I’ve jotted down some reflections in this blog post http://www.opendataimpacts.net/2012/11/more-than-csv/ in case useful.

    Reply
  4. baragouiner

    Hi Nick,

    I’m trying to understand a couple of things:

    * whether the data can be rendered for Wales (accepting the issue of small sample size)
    * whether respondents are given any examples of services when asked if they have ‘accessed central government information or transactional services online in the past year’
    * what ‘regularly’ means in ‘regularly use Government information and services’

    If I could glean this from the questionnaire, please could you email it to me? Or could you publish it on the Research page as Annex 2?

    I’ve downloaded the data but must admit that I can’t get my head around it!

    Reply
    • Nick Breeze

      Hi,

      The term ‘regularly’ was self defined, so no time period was given – we expected each user to have something that they could relate to doing regularly e.g. social media, email etc and compare the frequency of other tasks to these. However, when asking about Government Transactions in detail, each respondent was presented with a list of the Top 30 transactions – from Car Tax to Fishing Licence etc, and asked to indicate which ones they had completed in the last 12 months. I’ll get the questionnaire uploaded this afternoon and you can see the list of transactions yourself. In regard to rendering the findings to Wales, it was 5% of the sample (65 respondents), so it will give you an indication on an overall level, but you’d need a larger sample size to get a more accurate/detailed picture.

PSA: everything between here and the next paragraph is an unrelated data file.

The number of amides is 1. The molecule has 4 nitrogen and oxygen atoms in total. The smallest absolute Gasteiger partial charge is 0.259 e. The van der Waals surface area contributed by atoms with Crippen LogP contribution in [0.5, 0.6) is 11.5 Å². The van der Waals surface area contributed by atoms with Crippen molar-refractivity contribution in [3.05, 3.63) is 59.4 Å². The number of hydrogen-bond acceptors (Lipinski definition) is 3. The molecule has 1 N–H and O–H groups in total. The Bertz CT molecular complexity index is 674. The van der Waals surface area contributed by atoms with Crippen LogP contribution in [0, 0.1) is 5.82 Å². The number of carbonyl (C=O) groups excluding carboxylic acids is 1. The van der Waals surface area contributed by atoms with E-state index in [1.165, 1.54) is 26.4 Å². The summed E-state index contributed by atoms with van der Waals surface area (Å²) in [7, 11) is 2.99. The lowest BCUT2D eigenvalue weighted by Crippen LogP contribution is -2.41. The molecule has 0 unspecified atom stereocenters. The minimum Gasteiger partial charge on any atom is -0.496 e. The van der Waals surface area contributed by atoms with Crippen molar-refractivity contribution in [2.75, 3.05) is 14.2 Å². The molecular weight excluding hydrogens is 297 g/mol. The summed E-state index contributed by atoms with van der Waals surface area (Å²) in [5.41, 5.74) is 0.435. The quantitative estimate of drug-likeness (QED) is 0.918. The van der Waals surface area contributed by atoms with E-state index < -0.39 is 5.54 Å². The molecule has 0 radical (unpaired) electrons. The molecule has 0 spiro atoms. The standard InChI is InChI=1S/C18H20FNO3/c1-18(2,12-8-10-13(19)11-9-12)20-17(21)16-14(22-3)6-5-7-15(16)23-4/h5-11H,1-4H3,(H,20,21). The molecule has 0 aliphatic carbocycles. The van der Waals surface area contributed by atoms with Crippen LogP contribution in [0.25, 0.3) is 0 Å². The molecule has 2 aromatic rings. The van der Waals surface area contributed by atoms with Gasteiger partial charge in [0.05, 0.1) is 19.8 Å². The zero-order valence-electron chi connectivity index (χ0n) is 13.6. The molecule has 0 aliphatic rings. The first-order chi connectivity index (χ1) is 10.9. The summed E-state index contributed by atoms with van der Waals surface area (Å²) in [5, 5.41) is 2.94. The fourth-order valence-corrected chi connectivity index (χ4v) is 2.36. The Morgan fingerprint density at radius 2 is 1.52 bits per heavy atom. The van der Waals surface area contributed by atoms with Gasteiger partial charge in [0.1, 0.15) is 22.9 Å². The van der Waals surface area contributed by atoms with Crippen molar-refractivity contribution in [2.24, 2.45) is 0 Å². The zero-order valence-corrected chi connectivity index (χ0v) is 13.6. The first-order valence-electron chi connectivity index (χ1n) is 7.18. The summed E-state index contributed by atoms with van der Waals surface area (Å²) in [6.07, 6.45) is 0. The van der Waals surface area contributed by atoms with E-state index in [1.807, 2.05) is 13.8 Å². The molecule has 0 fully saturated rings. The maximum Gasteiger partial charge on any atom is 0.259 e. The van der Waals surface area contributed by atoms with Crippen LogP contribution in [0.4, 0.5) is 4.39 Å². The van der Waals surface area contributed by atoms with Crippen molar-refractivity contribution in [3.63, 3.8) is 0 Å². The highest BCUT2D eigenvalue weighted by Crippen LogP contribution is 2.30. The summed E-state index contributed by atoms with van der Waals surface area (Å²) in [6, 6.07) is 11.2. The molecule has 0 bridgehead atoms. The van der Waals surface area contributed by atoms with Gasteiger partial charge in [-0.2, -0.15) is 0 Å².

Thanks,
      Nick

      Reply
  5. baragouiner

    Thanks Nick.

    Reply
  6. Mark Frank

    **To Potential Users of the Digital Landscape Survey Data**

    Tim Davies and I (University of Southampton) are planning a small piece of research around the structure and format of this data and would be interested to contact anyone who has used it, plans to use it or would like to use it but has a problem.

    If you interested in participating please contact me (Mark Frank) on mtf1c08@soton.ac.uk before 14th December 2012.

    Reply
  7. Liz

    Hi Nick, can I clarify whether the researchers distinguished between central and local government info and services when they asked participants about whether they had used a government transaction or accessed government information online?

    Thanks v much

    Liz

    Reply
    • Nick Breeze

      Hi Liz,

      For services respondents were presented with a list of the Top 30 transactions and these ranged from ones with high traffic (Car Tax) to low traffic (fishing licence). For the information question respondents we didn’t specify on whether it was local or central government.

      Thanks,
      Nick

      Reply